Note: The exact number of sets doesn’t matter. Assess your tolerance. Usually however many sets you usually do is good. So, if you usually do 12 sets for chest, stick with that. Yes, you will be getting more volume due to doing more reps.
What about supplements?
You might wonder if there are any supplements that could help with weightlifting injuries. The truth is yes and no.
Do you need any supplements? No.
Would any supplement help? Yes.
Here is my recommended list of supplements:
Whey protein. If you get enough protein from your diet, save your money.
Omega-3 fish oil. Will help decrease inflammation levels and promote tissue recovery. If you eat fatty fish such as salmon 2-4 times a week, skip this one.
Creatine. Creatine helps tissue recovery. In addition, creatine is a muscle volumizer and helps store excess fluid in lean tissue. This means more nutrients to the muscles and a better pump. Creatine will also help you maintain and even improve your performance while recovering from your injuries.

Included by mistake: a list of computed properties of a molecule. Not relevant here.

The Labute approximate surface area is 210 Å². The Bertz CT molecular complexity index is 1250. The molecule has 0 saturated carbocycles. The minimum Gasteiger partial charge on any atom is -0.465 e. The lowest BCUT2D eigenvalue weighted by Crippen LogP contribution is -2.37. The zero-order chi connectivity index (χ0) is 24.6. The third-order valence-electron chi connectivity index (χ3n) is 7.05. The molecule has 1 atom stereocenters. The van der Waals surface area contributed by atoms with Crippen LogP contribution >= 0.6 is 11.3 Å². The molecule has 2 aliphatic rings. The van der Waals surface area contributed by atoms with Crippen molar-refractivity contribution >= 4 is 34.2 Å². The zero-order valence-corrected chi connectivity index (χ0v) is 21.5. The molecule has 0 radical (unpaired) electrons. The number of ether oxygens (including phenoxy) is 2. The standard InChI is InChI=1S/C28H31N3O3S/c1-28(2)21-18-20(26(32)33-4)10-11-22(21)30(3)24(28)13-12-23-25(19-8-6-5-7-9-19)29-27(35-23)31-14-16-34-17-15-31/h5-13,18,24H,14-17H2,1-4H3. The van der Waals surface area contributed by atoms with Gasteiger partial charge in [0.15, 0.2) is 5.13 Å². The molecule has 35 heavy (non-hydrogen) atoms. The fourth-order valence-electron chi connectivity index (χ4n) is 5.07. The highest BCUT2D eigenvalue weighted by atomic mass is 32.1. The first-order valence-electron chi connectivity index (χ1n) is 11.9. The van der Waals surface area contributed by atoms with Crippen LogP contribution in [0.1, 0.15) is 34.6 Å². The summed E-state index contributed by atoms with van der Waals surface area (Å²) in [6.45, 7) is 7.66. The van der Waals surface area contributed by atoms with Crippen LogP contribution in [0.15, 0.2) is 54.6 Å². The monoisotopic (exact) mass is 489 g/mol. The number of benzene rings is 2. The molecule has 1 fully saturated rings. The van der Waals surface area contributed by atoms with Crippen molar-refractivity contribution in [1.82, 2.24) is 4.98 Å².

Curcumin/turmeric. This is my favorite one. It helps decrease inflammation significantly and promote better cholesterol levels. I have noticed an effect when taking raw turmeric while recovering from my injuries especially connective tissue injuries.
Cissus quadrangularis is decent for pain management but, I didn’t notice any benefits in recovery with or without it.
That’s it! Keep it simple.
Weightlifting injuries fall in two categories:
- Connective tissue injuries
- Muscle tissue injuries
The latter heal much quicker than the former due to better blood flow. The most common weightlifting injuries in both categories are as follows.
Connective Tissue injuries